Thermoregulation and thermal comfort of prepubertal children during exercise in cold, neutral and warm environments
Thermoregulation is an essential homeostatic system which maintains a body core temperature of ~37℃ which is necessary for optimal cellular function. This system is continually challenged by daily activities and a constantly changing environment. These disruptions can have an impact on thermal comfort, and in extreme cases on general wellbeing and health. The current literature on children’s thermoregulation is limited, focused primarily on the physiological responses and mostly, in the heat. Children’s thermal perception of different environments during exercise is still a largely unexplored area. Therefore, the focus of this PhD thesis was to significantly extend the knowledge of prepubertal children’s thermoregulatory responses and thermal comfort during exercise in a cold, neutral and warm environment. Chapter 1 of the thesis critically appraises the current literature on specific characteristics of paediatric thermoregulation in cold, neutral, and warm environments. From there, the project was sub-divided into three main research blocks, each with specific aims and methodologies: thermoregulation during exercise in a cold environment (Chapter 2), in a neutral environment (Chapter 3), and in a warm environment (Chapter 4).
The overall findings from the studies conducted in a cold environment (studies 1 & 2) were (1) no correlation was found between thermal sensation scores and skin temperatures, therefore pre-pubertal children’s thermal comfort limits were determined by their thermal perception data and, (2) adult-based models can be used to predict children’s thermal comfort if they fit the targeted climate and activities (i.e. indoor/outdoor, cold/neutral ambient temperatures, active/passive). The main outcomes from work in a neutral environment (study 3) were (1) prepubertal children had the highest skin temperatures, followed by pubertal children and adults, (2) prepubertal and pubertal girls and boys had similar skin temperatures and distributions unlike adults, where men and women showed different absolute temperatures and distributions and, (3) these age and sex differences may be due to the use of different heat loss pathways, and due to differences in body anthropometry (i.e. body fat/muscle percentages). The findings from the study conducted in warmer environments (study 4) were (1) children do show different sweat rates across different regions of the body, (2) children show a different sweat distribution compared to adults, (3) they also have a lower sweat output compared to adults in similar conditions, not meeting their required evaporative heat loss to achieve heat balance and (4) prepubertal boys had higher absolute sweat rates and a different distribution compared to the prepubertal girls.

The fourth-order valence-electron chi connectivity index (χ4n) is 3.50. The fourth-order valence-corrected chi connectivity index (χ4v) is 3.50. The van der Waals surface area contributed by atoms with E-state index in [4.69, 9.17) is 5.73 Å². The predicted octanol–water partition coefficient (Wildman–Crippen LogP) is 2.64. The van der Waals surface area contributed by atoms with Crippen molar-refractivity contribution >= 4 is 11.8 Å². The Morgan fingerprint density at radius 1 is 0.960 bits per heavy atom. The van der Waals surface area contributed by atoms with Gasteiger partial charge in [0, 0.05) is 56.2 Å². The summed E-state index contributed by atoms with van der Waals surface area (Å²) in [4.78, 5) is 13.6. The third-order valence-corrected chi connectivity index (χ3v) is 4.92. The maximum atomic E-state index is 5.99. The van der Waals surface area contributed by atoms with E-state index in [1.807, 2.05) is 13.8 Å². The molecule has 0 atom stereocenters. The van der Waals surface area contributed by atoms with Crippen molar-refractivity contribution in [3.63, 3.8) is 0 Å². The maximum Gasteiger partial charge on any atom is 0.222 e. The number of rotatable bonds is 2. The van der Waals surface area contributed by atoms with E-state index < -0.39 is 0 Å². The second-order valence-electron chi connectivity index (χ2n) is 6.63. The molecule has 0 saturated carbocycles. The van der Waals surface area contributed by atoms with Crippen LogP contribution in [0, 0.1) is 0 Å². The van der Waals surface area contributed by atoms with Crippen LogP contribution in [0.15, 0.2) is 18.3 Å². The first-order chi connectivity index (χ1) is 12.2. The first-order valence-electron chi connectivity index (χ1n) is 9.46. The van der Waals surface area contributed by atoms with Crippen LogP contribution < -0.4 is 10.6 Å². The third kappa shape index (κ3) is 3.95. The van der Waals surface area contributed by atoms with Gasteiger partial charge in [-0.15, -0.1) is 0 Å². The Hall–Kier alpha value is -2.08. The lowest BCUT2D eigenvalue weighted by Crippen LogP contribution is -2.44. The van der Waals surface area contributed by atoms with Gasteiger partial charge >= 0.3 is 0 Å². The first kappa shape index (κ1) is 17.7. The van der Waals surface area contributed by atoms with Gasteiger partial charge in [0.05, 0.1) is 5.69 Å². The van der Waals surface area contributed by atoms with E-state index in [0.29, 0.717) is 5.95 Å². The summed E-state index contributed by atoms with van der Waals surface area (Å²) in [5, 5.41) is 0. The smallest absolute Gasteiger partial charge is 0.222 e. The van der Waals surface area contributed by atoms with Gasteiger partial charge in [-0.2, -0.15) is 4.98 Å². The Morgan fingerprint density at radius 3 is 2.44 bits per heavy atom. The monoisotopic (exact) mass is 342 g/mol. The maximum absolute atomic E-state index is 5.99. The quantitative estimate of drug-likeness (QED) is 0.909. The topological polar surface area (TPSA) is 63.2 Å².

To summarise this thesis, children indeed thermoregulate differently to adults, showing for the first-time differences in physiological responses of skin temperature and sweat production via body mapping approaches, and perceptual responses relating to thermal comfort. This information can already be useful for companies to improve the design and promotion of their clothing for children, as well as aid in improving the accuracy of current models to target them specifically for children.
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Rights holder© Leigh A. Arlegui
NotesA Doctoral Thesis. Submitted in partial fulfilment of the requirements for the award of the degree of Doctor of Philosophy of Loughborough University.
Supervisor(s)George Havenith ; Keith Tolfrey ; Damien Fournet
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